But shun profane and vain babblings: for they will increase unto more ungodliness. And their word will eat as doth a canker: of whom is Hymenaeus and Philetus; who concerning the truth have erred, saying that the resurrection is past already; and overthrow the faith of some (2 Timothy 2:16-18).
In the above scripture, Paul said the following about those who say “the resurrection is past”:
1. Their words are to be shunned.
2. Their words increase to more ungodliness.
3. Their words are “profane and vain babblings.”
4. Their words eat like a “canker” (gangrene).
5. They have erred (missed the mark) concerning the truth.
6. They “overthrow the faith of some.”
If preterists today are wrong when they say “the resurrection” of 2 Timothy 2:16-18 is past, are preterists under the condemnation of Hymenaeus and Philetus?
A: IF “the resurrection” of 2 Timothy 2:18 is not past, and
B: IF preterists say that it is past,
C: THEN preterists are to be shunned. Our words advance ungodliness. Our words are profane and vain babblings. Our words eat like gangrene. We have missed the mark concerning the truth. We are faith-overthrowers.
IF A and B are true, then it irresistibly follows that C is true, according to 2 Timothy 2:16-18.
There are only two ways a futurist can avoid viewing preterists as “Hymenaeans”:
1. A futurist can hold that it is possible that “the resurrection” in 2 Timothy 2:18 does not refer to the yet-future resurrection of the dead, but that it refers to a resurrection-event that occurred in AD 70. (Keith Mathison allows for this possibility. Kenneth Gentry and James Jordan both teach that there was a resurrection in AD 70.)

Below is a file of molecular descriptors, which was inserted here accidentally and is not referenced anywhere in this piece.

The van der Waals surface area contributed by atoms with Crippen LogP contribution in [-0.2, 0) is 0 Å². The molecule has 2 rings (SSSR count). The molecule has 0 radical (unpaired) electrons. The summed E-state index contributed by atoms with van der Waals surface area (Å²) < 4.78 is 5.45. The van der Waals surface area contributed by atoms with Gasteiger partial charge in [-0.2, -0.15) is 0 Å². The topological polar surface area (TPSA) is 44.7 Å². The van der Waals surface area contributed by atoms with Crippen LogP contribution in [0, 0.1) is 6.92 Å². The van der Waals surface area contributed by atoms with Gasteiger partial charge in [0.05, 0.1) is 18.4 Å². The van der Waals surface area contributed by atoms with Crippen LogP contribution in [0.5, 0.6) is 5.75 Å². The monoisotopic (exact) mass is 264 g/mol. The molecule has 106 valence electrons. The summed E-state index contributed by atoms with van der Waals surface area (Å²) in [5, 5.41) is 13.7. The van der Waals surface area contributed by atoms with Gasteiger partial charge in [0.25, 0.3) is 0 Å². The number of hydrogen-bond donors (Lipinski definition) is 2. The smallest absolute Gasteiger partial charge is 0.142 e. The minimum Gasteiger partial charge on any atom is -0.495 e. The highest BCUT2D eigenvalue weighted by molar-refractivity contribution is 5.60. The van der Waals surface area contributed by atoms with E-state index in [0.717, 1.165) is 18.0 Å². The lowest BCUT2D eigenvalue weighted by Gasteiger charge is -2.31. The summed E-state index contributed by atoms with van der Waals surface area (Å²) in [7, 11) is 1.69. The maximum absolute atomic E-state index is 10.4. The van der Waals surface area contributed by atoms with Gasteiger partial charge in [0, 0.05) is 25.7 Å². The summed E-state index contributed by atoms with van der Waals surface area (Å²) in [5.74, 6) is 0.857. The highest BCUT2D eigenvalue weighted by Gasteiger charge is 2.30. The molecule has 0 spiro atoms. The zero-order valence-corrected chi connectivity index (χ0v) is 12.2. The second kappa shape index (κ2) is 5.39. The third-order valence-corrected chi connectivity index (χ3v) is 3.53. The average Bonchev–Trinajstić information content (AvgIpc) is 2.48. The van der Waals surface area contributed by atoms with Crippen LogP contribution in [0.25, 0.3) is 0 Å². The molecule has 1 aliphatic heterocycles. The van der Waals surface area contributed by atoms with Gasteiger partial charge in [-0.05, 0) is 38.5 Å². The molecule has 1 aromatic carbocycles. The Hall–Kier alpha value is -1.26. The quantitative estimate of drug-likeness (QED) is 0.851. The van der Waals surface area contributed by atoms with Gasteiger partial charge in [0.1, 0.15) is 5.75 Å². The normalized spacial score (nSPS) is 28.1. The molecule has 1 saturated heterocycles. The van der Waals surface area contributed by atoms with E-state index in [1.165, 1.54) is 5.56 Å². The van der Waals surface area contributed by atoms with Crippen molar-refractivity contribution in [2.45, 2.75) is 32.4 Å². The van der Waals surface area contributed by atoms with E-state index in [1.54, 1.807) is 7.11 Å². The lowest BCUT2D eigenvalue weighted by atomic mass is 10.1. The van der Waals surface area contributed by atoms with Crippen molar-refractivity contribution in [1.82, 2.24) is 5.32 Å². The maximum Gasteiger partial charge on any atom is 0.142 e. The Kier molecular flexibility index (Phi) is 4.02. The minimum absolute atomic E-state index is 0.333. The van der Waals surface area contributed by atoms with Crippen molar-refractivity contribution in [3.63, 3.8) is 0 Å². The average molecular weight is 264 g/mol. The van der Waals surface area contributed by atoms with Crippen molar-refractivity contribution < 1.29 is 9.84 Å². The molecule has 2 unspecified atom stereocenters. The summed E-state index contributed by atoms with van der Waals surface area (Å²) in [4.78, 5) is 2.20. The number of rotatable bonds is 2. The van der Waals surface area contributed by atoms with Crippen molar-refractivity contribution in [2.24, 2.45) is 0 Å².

2. The futurist can hold that it is theoretically possible that futurism could be wrong. This admission would allow the futurist to (at least tentatively) embrace preterists as brothers in Christ.
Short of these two options, there is no way for a futurist to avoid condemning preterists and remain obedient to Scripture (2 Timothy 2:16-18) as it is interpreted within the futurist framework.
This, however, is not the end of the story. Under the futurist assumption, we preterists are teaching a false gospel only because of 2 Timothy 2:16-18. If those three verses did not exist, futurists would have no compelling, biblical basis (under the futurist assumption) for saying that preterists are teaching a damnable heresy. Under the futurist assumption, preterism is an error of course; but there is no systematic, theological basis for anathematizing preterists. There is only 2 Timothy 2:16-18 suspended in midair in an exegetical vacuum.
This clues us in to the fact that the preterist-anathematizing, futurist approach to 2 Timothy 2:16-18 is not on solid biblical ground. The anathema is based on one proof text. We cannot authoritatively base a doctrine on one proof text. How much less can we base an anathema against professing Christians on one proof text?
Futurists must ignore this exegetical and ethical problem and simply smuggle the assumption of futurism into 2 Timothy 2:16-18 in order to maintain their anathema based on those three verses. Their anathematizing use of 2 Timothy 2:16-18 is based on the fallacy of “question begging” and on their a priori (extra-biblical) assumption of our doctrinal guilt. In essence, those verses condemn us only because futurists assume (based on their framework) that those verses condemns us. Without that extra-biblical assumption, the anathema cannot be long maintained.
So yes, within the futurist framework there is a theologically baseless justification for anathematizing preterists, based solely on 2 Timothy 2:16-18 as it is interpreted under the futurist assumption. It is only within the context of proof-texting, logical fallacy, and assumption of guilt that futurists are “justified” in anathematizing preterists.